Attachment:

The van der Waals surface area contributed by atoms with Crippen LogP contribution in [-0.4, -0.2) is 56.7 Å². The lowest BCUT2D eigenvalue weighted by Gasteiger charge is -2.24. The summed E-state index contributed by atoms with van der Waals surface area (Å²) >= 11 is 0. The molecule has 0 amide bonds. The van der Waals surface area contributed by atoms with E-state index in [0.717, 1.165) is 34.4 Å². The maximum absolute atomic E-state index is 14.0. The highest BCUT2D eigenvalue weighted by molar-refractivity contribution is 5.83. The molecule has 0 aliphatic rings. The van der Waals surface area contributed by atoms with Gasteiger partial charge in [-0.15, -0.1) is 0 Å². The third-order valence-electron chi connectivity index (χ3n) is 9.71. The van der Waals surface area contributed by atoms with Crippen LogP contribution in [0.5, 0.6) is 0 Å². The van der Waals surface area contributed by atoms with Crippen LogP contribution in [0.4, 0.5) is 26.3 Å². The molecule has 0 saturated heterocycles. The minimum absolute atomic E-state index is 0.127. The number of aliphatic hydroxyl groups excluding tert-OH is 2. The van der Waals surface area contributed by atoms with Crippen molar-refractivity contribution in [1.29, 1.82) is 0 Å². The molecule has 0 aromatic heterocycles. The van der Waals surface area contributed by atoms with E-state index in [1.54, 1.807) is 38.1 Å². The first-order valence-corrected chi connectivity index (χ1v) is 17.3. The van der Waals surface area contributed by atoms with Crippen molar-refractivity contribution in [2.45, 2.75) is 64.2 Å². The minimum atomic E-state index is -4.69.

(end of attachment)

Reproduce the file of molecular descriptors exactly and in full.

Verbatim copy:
The van der Waals surface area contributed by atoms with Crippen LogP contribution in [-0.4, -0.2) is 56.7 Å². The lowest BCUT2D eigenvalue weighted by Gasteiger charge is -2.24. The summed E-state index contributed by atoms with van der Waals surface area (Å²) >= 11 is 0. The molecule has 0 amide bonds. The van der Waals surface area contributed by atoms with E-state index in [0.717, 1.165) is 34.4 Å². The maximum absolute atomic E-state index is 14.0. The highest BCUT2D eigenvalue weighted by molar-refractivity contribution is 5.83. The molecule has 0 aliphatic rings. The van der Waals surface area contributed by atoms with Gasteiger partial charge in [-0.15, -0.1) is 0 Å². The third-order valence-electron chi connectivity index (χ3n) is 9.71. The van der Waals surface area contributed by atoms with Crippen LogP contribution in [0.5, 0.6) is 0 Å². The van der Waals surface area contributed by atoms with Crippen LogP contribution in [0.4, 0.5) is 26.3 Å². The molecule has 0 saturated heterocycles. The minimum absolute atomic E-state index is 0.127. The number of aliphatic hydroxyl groups excluding tert-OH is 2. The van der Waals surface area contributed by atoms with Crippen molar-refractivity contribution in [1.29, 1.82) is 0 Å². The molecule has 0 aromatic heterocycles. The van der Waals surface area contributed by atoms with E-state index in [1.54, 1.807) is 38.1 Å². The first-order valence-corrected chi connectivity index (χ1v) is 17.3. The van der Waals surface area contributed by atoms with Crippen molar-refractivity contribution in [2.45, 2.75) is 64.2 Å². The minimum atomic E-state index is -4.69.